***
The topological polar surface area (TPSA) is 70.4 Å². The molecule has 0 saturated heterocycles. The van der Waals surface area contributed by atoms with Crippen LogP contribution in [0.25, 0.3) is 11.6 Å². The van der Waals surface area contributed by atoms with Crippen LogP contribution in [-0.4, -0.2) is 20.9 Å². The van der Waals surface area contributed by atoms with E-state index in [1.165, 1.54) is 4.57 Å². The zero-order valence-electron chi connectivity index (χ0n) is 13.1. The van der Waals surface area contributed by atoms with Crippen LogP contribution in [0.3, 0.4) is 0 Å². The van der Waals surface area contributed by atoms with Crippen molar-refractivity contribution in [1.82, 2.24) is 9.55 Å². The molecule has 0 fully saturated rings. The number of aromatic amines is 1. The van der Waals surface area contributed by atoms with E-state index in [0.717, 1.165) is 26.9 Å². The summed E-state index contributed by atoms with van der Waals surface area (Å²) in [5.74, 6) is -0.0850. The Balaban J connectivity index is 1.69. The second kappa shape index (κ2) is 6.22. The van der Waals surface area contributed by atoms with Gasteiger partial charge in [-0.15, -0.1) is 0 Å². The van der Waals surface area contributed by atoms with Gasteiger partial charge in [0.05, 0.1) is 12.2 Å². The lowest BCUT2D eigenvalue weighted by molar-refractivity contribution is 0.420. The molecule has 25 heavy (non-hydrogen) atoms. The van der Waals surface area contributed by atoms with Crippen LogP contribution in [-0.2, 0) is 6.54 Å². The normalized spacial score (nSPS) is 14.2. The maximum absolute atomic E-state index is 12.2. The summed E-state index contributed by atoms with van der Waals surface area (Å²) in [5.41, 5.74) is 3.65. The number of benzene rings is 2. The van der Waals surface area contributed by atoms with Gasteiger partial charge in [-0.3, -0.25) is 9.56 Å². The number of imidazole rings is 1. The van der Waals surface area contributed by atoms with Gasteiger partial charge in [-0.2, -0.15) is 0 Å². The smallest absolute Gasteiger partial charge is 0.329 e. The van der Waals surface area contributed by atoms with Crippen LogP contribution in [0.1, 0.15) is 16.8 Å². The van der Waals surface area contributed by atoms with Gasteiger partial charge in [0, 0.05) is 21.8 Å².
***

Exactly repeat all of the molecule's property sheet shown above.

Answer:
The topological polar surface area (TPSA) is 70.4 Å². The molecule has 0 saturated heterocycles. The van der Waals surface area contributed by atoms with Crippen LogP contribution in [0.25, 0.3) is 11.6 Å². The van der Waals surface area contributed by atoms with Crippen LogP contribution in [-0.4, -0.2) is 20.9 Å². The van der Waals surface area contributed by atoms with E-state index in [1.165, 1.54) is 4.57 Å². The zero-order valence-electron chi connectivity index (χ0n) is 13.1. The van der Waals surface area contributed by atoms with Crippen LogP contribution in [0.3, 0.4) is 0 Å². The van der Waals surface area contributed by atoms with Crippen molar-refractivity contribution in [1.82, 2.24) is 9.55 Å². The molecule has 0 fully saturated rings. The number of aromatic amines is 1. The van der Waals surface area contributed by atoms with E-state index in [0.717, 1.165) is 26.9 Å². The summed E-state index contributed by atoms with van der Waals surface area (Å²) in [5.74, 6) is -0.0850. The Balaban J connectivity index is 1.69. The second kappa shape index (κ2) is 6.22. The van der Waals surface area contributed by atoms with Gasteiger partial charge in [-0.15, -0.1) is 0 Å². The van der Waals surface area contributed by atoms with Gasteiger partial charge in [0.05, 0.1) is 12.2 Å². The lowest BCUT2D eigenvalue weighted by molar-refractivity contribution is 0.420. The molecule has 25 heavy (non-hydrogen) atoms. The van der Waals surface area contributed by atoms with Crippen LogP contribution in [-0.2, 0) is 6.54 Å². The normalized spacial score (nSPS) is 14.2. The maximum absolute atomic E-state index is 12.2. The summed E-state index contributed by atoms with van der Waals surface area (Å²) in [5.41, 5.74) is 3.65. The number of benzene rings is 2. The van der Waals surface area contributed by atoms with Gasteiger partial charge in [-0.3, -0.25) is 9.56 Å². The number of imidazole rings is 1. The van der Waals surface area contributed by atoms with Gasteiger partial charge in [-0.2, -0.15) is 0 Å². The smallest absolute Gasteiger partial charge is 0.329 e. The van der Waals surface area contributed by atoms with Crippen LogP contribution in [0.1, 0.15) is 16.8 Å². The van der Waals surface area contributed by atoms with Gasteiger partial charge in [0, 0.05) is 21.8 Å².